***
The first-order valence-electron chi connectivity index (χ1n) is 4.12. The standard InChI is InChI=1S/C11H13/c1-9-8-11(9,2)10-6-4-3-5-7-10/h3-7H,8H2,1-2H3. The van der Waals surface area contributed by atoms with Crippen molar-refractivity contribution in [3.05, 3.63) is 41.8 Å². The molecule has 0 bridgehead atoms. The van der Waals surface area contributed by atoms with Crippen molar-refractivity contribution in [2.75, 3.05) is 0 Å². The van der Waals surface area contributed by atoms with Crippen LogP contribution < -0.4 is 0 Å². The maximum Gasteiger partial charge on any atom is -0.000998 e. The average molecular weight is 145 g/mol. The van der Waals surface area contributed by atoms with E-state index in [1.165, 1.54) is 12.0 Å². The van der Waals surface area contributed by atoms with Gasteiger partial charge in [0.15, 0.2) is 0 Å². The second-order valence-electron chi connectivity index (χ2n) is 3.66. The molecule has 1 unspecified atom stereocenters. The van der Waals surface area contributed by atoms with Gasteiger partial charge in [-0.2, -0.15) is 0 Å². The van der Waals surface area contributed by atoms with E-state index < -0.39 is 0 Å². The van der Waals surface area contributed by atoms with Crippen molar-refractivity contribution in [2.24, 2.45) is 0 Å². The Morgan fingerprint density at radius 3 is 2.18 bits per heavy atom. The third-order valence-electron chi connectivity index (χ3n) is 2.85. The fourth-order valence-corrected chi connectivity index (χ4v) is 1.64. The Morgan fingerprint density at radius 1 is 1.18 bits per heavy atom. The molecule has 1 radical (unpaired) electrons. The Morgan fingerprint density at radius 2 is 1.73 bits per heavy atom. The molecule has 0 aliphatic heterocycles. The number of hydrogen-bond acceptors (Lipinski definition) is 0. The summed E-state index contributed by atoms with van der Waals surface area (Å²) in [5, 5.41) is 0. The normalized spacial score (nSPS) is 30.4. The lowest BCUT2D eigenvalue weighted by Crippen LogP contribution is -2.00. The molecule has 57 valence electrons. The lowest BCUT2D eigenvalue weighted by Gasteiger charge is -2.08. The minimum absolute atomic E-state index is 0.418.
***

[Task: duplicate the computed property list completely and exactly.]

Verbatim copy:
The first-order valence-electron chi connectivity index (χ1n) is 4.12. The standard InChI is InChI=1S/C11H13/c1-9-8-11(9,2)10-6-4-3-5-7-10/h3-7H,8H2,1-2H3. The van der Waals surface area contributed by atoms with Crippen molar-refractivity contribution in [3.05, 3.63) is 41.8 Å². The molecule has 0 bridgehead atoms. The van der Waals surface area contributed by atoms with Crippen molar-refractivity contribution in [2.75, 3.05) is 0 Å². The van der Waals surface area contributed by atoms with Crippen LogP contribution < -0.4 is 0 Å². The maximum Gasteiger partial charge on any atom is -0.000998 e. The average molecular weight is 145 g/mol. The van der Waals surface area contributed by atoms with E-state index in [1.165, 1.54) is 12.0 Å². The van der Waals surface area contributed by atoms with Gasteiger partial charge in [0.15, 0.2) is 0 Å². The second-order valence-electron chi connectivity index (χ2n) is 3.66. The molecule has 1 unspecified atom stereocenters. The van der Waals surface area contributed by atoms with Gasteiger partial charge in [-0.2, -0.15) is 0 Å². The van der Waals surface area contributed by atoms with E-state index < -0.39 is 0 Å². The van der Waals surface area contributed by atoms with Crippen molar-refractivity contribution in [2.24, 2.45) is 0 Å². The Morgan fingerprint density at radius 3 is 2.18 bits per heavy atom. The third-order valence-electron chi connectivity index (χ3n) is 2.85. The fourth-order valence-corrected chi connectivity index (χ4v) is 1.64. The Morgan fingerprint density at radius 1 is 1.18 bits per heavy atom. The molecule has 1 radical (unpaired) electrons. The Morgan fingerprint density at radius 2 is 1.73 bits per heavy atom. The molecule has 0 aliphatic heterocycles. The number of hydrogen-bond acceptors (Lipinski definition) is 0. The summed E-state index contributed by atoms with van der Waals surface area (Å²) in [5, 5.41) is 0. The normalized spacial score (nSPS) is 30.4. The lowest BCUT2D eigenvalue weighted by Crippen LogP contribution is -2.00. The molecule has 57 valence electrons. The lowest BCUT2D eigenvalue weighted by Gasteiger charge is -2.08. The minimum absolute atomic E-state index is 0.418.